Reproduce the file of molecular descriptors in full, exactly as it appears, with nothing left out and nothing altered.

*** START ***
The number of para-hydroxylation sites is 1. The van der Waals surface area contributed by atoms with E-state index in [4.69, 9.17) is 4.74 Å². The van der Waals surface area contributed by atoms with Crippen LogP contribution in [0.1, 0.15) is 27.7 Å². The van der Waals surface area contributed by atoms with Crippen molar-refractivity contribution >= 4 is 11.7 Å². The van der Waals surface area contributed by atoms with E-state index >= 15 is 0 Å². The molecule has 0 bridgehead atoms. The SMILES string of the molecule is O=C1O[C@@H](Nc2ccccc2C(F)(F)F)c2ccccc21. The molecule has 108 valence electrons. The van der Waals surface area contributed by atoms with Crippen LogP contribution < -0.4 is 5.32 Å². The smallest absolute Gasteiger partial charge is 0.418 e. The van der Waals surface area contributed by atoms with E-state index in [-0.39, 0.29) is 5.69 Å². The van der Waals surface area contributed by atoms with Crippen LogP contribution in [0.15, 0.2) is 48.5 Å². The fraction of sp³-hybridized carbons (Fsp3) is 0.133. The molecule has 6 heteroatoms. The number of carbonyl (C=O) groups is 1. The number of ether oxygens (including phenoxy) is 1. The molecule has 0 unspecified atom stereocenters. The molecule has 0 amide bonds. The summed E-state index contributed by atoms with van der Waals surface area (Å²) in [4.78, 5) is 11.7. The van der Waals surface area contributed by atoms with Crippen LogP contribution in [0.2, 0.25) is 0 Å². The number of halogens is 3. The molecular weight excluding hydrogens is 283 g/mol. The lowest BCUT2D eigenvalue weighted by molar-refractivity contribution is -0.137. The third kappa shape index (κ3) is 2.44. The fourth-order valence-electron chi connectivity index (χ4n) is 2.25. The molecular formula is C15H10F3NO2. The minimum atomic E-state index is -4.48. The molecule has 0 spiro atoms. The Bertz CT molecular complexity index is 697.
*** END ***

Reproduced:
The number of para-hydroxylation sites is 1. The van der Waals surface area contributed by atoms with E-state index in [4.69, 9.17) is 4.74 Å². The van der Waals surface area contributed by atoms with Crippen LogP contribution in [0.1, 0.15) is 27.7 Å². The van der Waals surface area contributed by atoms with Crippen molar-refractivity contribution >= 4 is 11.7 Å². The van der Waals surface area contributed by atoms with E-state index >= 15 is 0 Å². The molecule has 0 bridgehead atoms. The SMILES string of the molecule is O=C1O[C@@H](Nc2ccccc2C(F)(F)F)c2ccccc21. The molecule has 108 valence electrons. The van der Waals surface area contributed by atoms with Crippen LogP contribution < -0.4 is 5.32 Å². The smallest absolute Gasteiger partial charge is 0.418 e. The van der Waals surface area contributed by atoms with E-state index in [-0.39, 0.29) is 5.69 Å². The van der Waals surface area contributed by atoms with Crippen LogP contribution in [0.15, 0.2) is 48.5 Å². The fraction of sp³-hybridized carbons (Fsp3) is 0.133. The molecule has 6 heteroatoms. The number of carbonyl (C=O) groups is 1. The number of ether oxygens (including phenoxy) is 1. The molecule has 0 unspecified atom stereocenters. The molecule has 0 amide bonds. The summed E-state index contributed by atoms with van der Waals surface area (Å²) in [4.78, 5) is 11.7. The van der Waals surface area contributed by atoms with Crippen LogP contribution in [0.2, 0.25) is 0 Å². The number of halogens is 3. The molecular weight excluding hydrogens is 283 g/mol. The lowest BCUT2D eigenvalue weighted by molar-refractivity contribution is -0.137. The third kappa shape index (κ3) is 2.44. The fourth-order valence-electron chi connectivity index (χ4n) is 2.25. The molecular formula is C15H10F3NO2. The minimum atomic E-state index is -4.48. The molecule has 0 spiro atoms. The Bertz CT molecular complexity index is 697.